With Connie Britton’s Golden Globe nomination Thursday, a first for Bravo, the network has what it presumably wanted from its based-on-a-true-story miniseries “Dirty John”: some Hollywood street cred.
The NBCUniversal-owned home of “Real Housewives” and “Project Runway” now has someone competing for actress in a limited series or motion picture made for television in a category also populated by titles from HBO, Showtime and Netflix.
“Dirty John,” based on a Los Angeles Times investigative series and podcast, is an adaptation of the story of Orange County businesswoman Debra Newell (Britton) and anesthesiologist John Meehan (played by Eric Bana), an online date who turns out to be a dangerous con man. The subject targets Bravo’s audience demographic, to be sure, but Britton’s performance helps elevate the piece from a routine woman-in-peril tale to something worth watching with full attention.
It wouldn't be an awards nominations morning without a few surprise mentions and snubbed contenders. From the mysteriously overlooked songs of “Mary Poppins Returns” to the unexpected recognition for Rosamund Pike and John C. Reilly, here are the top surprises and snubs from the 2019 Golden Globes nominations.
"Vice" might get the last laugh
Critics have yet to weigh in on Adam McKay's scathing biopic about Vice President Dick Cheney, which opens in wide release on Christmas Day, but The Hollywood Foreign Press Assn. voted for it early and often. On the film side, the Annapurna title surprisingly led with six nominations, including a lead actor in a comedy or musical nomination for Christian Bale's transformative performance as Cheney and supporting mentions for Amy Adams' portrayal of Lynne Cheney and Sam Rockwell's take on George W. Bush. The movie was also acknowledged in the director and screenplay categories (both for McKay), as well as best motion picture comedy or musical.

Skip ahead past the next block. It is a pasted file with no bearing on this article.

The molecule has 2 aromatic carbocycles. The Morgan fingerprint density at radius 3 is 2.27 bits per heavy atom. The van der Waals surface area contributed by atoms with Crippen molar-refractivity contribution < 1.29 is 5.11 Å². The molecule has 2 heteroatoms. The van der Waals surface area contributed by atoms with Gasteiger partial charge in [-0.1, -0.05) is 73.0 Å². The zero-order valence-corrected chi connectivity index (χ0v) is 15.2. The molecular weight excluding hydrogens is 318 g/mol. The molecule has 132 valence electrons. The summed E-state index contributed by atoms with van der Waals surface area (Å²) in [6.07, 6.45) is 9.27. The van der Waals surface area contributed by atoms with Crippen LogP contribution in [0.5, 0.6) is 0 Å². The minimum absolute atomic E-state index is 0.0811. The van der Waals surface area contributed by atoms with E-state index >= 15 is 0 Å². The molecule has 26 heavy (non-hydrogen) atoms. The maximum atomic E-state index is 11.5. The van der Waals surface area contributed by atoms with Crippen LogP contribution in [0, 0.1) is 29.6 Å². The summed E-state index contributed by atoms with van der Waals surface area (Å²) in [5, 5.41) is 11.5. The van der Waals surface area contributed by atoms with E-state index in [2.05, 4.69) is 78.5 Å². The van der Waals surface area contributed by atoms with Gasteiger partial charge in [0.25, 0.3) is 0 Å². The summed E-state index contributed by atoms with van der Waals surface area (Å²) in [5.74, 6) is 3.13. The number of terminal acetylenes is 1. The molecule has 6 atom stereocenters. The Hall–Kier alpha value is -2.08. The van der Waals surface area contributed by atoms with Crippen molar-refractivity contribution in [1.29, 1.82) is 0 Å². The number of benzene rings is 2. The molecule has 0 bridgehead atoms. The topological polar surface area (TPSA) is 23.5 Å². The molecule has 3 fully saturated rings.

A nine-time nominee, “Will & Grace” star Debra Messing is no stranger to the Golden Globes — so much so that she allowed herself to sleep in on nominations morning.
But with her first nomination since the beloved comedy series mounted its comeback last year after 12 years off the air, Messing continues to be amazed by how much has gone right since the show returned for a second time around. “The whole thing has been a dream,” Messing said.
Grand. I feel really good right now. My father [Denzel] woke me up. He's like, “It's time, it's time, let's go!” We caught it on NBC. We obviously cheered when we heard Adam [Driver’s] name and Spike [Lee’s] name. And then it happened; I was overjoyed. My dad and I embraced each other so tightly. My mom is on the way to Chicago to audition for “Hamlet,” so we called her and had a prayer session and we were crying. I was having flashbacks of the NFL draft. It felt a bit like that, but it didn’t go like this. I was an undrafted free agent.
First of all, no, the Golden Globe-nominated “Bodyguard” is not a reboot of the 1992 drama starring Whitney Houston and Kevin Costner. That was “The Bodyguard,” and what a difference a definite article (and a sweeping cover of “I Will Always Love You”) makes.